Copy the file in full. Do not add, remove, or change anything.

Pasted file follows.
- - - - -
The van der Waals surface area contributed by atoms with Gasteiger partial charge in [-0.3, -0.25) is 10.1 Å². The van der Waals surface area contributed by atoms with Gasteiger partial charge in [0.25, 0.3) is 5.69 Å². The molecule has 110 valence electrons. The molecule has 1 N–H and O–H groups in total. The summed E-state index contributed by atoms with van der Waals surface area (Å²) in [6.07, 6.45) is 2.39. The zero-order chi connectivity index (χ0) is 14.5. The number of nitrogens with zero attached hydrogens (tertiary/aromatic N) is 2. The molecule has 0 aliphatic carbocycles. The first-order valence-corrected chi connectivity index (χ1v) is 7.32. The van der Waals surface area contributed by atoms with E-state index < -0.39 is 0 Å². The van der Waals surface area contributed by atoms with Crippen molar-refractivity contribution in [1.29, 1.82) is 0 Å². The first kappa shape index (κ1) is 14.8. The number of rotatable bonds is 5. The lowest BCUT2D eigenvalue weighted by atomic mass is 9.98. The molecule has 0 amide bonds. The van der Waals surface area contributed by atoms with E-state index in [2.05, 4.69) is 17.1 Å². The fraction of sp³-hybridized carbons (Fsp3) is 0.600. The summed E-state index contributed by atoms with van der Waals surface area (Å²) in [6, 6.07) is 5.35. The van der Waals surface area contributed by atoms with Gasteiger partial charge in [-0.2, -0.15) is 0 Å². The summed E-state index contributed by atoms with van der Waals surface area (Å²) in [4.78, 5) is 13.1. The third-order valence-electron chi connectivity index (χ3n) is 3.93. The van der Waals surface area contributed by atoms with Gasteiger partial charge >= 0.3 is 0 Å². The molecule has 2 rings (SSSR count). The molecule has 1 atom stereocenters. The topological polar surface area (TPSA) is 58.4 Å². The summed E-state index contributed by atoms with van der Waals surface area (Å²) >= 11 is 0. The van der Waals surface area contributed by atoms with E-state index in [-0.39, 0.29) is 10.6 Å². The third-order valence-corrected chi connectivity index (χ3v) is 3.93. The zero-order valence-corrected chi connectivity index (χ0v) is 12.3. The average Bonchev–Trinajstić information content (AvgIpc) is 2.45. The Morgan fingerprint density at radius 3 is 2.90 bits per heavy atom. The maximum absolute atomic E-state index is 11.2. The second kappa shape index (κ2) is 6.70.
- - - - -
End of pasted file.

The van der Waals surface area contributed by atoms with Gasteiger partial charge in [-0.3, -0.25) is 10.1 Å². The van der Waals surface area contributed by atoms with Gasteiger partial charge in [0.25, 0.3) is 5.69 Å². The molecule has 110 valence electrons. The molecule has 1 N–H and O–H groups in total. The summed E-state index contributed by atoms with van der Waals surface area (Å²) in [6.07, 6.45) is 2.39. The zero-order chi connectivity index (χ0) is 14.5. The number of nitrogens with zero attached hydrogens (tertiary/aromatic N) is 2. The molecule has 0 aliphatic carbocycles. The first-order valence-corrected chi connectivity index (χ1v) is 7.32. The van der Waals surface area contributed by atoms with E-state index < -0.39 is 0 Å². The van der Waals surface area contributed by atoms with Crippen molar-refractivity contribution in [1.29, 1.82) is 0 Å². The first kappa shape index (κ1) is 14.8. The number of rotatable bonds is 5. The lowest BCUT2D eigenvalue weighted by atomic mass is 9.98. The molecule has 0 amide bonds. The van der Waals surface area contributed by atoms with E-state index in [2.05, 4.69) is 17.1 Å². The fraction of sp³-hybridized carbons (Fsp3) is 0.600. The summed E-state index contributed by atoms with van der Waals surface area (Å²) in [6, 6.07) is 5.35. The van der Waals surface area contributed by atoms with Gasteiger partial charge in [-0.2, -0.15) is 0 Å². The summed E-state index contributed by atoms with van der Waals surface area (Å²) in [4.78, 5) is 13.1. The third-order valence-electron chi connectivity index (χ3n) is 3.93. The van der Waals surface area contributed by atoms with Gasteiger partial charge >= 0.3 is 0 Å². The molecule has 2 rings (SSSR count). The molecule has 1 atom stereocenters. The topological polar surface area (TPSA) is 58.4 Å². The summed E-state index contributed by atoms with van der Waals surface area (Å²) >= 11 is 0. The van der Waals surface area contributed by atoms with E-state index in [-0.39, 0.29) is 10.6 Å². The third-order valence-corrected chi connectivity index (χ3v) is 3.93. The zero-order valence-corrected chi connectivity index (χ0v) is 12.3. The average Bonchev–Trinajstić information content (AvgIpc) is 2.45. The Morgan fingerprint density at radius 3 is 2.90 bits per heavy atom. The maximum absolute atomic E-state index is 11.2. The second kappa shape index (κ2) is 6.70.